*no to both

This loose definition is about as full of holes as any other genre definition built solely on mechanics, but it gives a vague outline of what to expect to those who haven’t played any roguelikes.

A genre notorious for gate-keeping

Some of the more widely known roguelikes include The Binding of Isaac games, Enter the Gungeon, Dead Cells, Slay the Spire, the Risk of Rain games, Spelunky, Nuclear Throne, Crypt of the NecroDancer, FTL: Faster Than Light, Hades, and many, many others. The genre is growing rapidly, though I would argue it’s still in its infancy, with a lot of uncharted design territory and some awkward design practices.

One particularly interesting thing about this genre is its relationship with randomness. You see, roguelikes are not just all about exploration of these randomized scenarios, they’re also about adapting to them and making the best of unlucky situations. A skilled player will be able to perform well even when randomness is working against them, and, more importantly, account for potential unlucky scenarios before they happen.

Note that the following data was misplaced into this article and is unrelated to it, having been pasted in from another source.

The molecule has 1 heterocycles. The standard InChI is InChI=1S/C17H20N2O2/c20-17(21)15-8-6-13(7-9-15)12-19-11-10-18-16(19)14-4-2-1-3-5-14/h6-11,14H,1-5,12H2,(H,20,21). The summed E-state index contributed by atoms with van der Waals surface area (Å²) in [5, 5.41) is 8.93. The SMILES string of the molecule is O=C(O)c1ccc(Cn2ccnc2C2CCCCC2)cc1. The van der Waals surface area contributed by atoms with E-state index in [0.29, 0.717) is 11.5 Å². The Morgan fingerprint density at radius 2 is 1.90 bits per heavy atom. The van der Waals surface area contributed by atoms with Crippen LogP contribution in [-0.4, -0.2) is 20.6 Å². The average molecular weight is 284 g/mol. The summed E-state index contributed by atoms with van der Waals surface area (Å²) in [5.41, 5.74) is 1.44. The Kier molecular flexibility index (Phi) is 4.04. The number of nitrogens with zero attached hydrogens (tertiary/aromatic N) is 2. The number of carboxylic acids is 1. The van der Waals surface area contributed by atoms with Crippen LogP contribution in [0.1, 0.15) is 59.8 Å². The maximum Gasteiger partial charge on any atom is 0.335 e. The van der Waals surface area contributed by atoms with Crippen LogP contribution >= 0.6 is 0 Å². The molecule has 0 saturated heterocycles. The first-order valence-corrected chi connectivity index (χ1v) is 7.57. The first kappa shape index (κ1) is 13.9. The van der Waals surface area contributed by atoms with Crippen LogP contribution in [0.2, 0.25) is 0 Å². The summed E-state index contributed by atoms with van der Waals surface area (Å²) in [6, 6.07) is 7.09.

Roguelikes actually find a strange way to tie randomness together with skill. It’s not just about whether you rely on your abilities or sheer chance to overcome obstacles - chance is giving you the tools to work with and you must have the skill to use them effectively. You can’t memorize or master specific scenarios, you have to gain a mastery of the overall rules of the game. Permadeath works together with this randomness, as it makes progress temporary and resets the game once in a while, allowing for extreme and weird scenarios to happen in-between. These games can get away with giving players extremely game-changing or even messy items because the player only has them for one run.

In this Enter the Gungeon run, I gave up most of my items to get more junk for my companion, a knight made of junk. A messy build that no other genre could get away with, but because it was super temporary, I had great fun. The bond that grew between me and Sir Junkan was more meaningful than any human interactions I’ve had in months.